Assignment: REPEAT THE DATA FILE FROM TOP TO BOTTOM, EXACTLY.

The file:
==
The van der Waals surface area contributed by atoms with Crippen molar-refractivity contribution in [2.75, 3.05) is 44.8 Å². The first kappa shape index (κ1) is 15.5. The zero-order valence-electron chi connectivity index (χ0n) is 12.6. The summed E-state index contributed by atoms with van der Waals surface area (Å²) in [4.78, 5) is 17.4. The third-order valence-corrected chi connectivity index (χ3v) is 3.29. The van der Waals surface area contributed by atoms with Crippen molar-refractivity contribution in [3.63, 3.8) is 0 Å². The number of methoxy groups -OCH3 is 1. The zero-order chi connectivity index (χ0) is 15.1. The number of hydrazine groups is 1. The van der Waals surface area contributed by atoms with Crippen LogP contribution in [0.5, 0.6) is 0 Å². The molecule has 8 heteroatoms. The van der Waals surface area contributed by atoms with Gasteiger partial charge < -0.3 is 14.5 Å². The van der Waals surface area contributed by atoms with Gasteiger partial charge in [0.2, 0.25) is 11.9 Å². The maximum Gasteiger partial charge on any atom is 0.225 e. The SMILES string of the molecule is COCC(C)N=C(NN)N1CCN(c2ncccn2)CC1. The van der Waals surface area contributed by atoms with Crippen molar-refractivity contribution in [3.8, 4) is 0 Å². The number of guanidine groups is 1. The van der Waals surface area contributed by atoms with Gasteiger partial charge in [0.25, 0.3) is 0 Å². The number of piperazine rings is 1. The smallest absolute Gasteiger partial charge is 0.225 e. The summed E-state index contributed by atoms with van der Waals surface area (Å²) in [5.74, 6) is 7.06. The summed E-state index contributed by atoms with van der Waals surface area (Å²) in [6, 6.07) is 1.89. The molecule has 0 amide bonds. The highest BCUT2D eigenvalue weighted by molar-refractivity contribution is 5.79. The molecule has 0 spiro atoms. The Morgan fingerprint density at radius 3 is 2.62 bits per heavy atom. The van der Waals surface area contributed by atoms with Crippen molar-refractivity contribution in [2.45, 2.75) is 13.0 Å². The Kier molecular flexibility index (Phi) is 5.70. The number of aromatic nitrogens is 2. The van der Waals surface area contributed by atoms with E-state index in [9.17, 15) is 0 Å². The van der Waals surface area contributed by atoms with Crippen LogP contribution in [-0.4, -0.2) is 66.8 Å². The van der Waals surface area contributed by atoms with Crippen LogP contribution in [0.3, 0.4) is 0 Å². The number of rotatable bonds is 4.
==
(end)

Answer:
The van der Waals surface area contributed by atoms with Crippen molar-refractivity contribution in [2.75, 3.05) is 44.8 Å². The first kappa shape index (κ1) is 15.5. The zero-order valence-electron chi connectivity index (χ0n) is 12.6. The summed E-state index contributed by atoms with van der Waals surface area (Å²) in [4.78, 5) is 17.4. The third-order valence-corrected chi connectivity index (χ3v) is 3.29. The van der Waals surface area contributed by atoms with Crippen molar-refractivity contribution in [3.63, 3.8) is 0 Å². The number of methoxy groups -OCH3 is 1. The zero-order chi connectivity index (χ0) is 15.1. The number of hydrazine groups is 1. The van der Waals surface area contributed by atoms with Crippen LogP contribution in [0.5, 0.6) is 0 Å². The molecule has 8 heteroatoms. The van der Waals surface area contributed by atoms with Gasteiger partial charge < -0.3 is 14.5 Å². The van der Waals surface area contributed by atoms with Gasteiger partial charge in [0.2, 0.25) is 11.9 Å². The maximum Gasteiger partial charge on any atom is 0.225 e. The SMILES string of the molecule is COCC(C)N=C(NN)N1CCN(c2ncccn2)CC1. The van der Waals surface area contributed by atoms with Crippen molar-refractivity contribution in [3.8, 4) is 0 Å². The number of guanidine groups is 1. The van der Waals surface area contributed by atoms with Gasteiger partial charge in [0.25, 0.3) is 0 Å². The number of piperazine rings is 1. The smallest absolute Gasteiger partial charge is 0.225 e. The summed E-state index contributed by atoms with van der Waals surface area (Å²) in [5.74, 6) is 7.06. The summed E-state index contributed by atoms with van der Waals surface area (Å²) in [6, 6.07) is 1.89. The molecule has 0 amide bonds. The highest BCUT2D eigenvalue weighted by molar-refractivity contribution is 5.79. The molecule has 0 spiro atoms. The Morgan fingerprint density at radius 3 is 2.62 bits per heavy atom. The van der Waals surface area contributed by atoms with Crippen molar-refractivity contribution in [2.45, 2.75) is 13.0 Å². The Kier molecular flexibility index (Phi) is 5.70. The number of aromatic nitrogens is 2. The van der Waals surface area contributed by atoms with E-state index in [9.17, 15) is 0 Å². The van der Waals surface area contributed by atoms with Crippen LogP contribution in [-0.4, -0.2) is 66.8 Å². The van der Waals surface area contributed by atoms with Crippen LogP contribution in [0.3, 0.4) is 0 Å². The number of rotatable bonds is 4.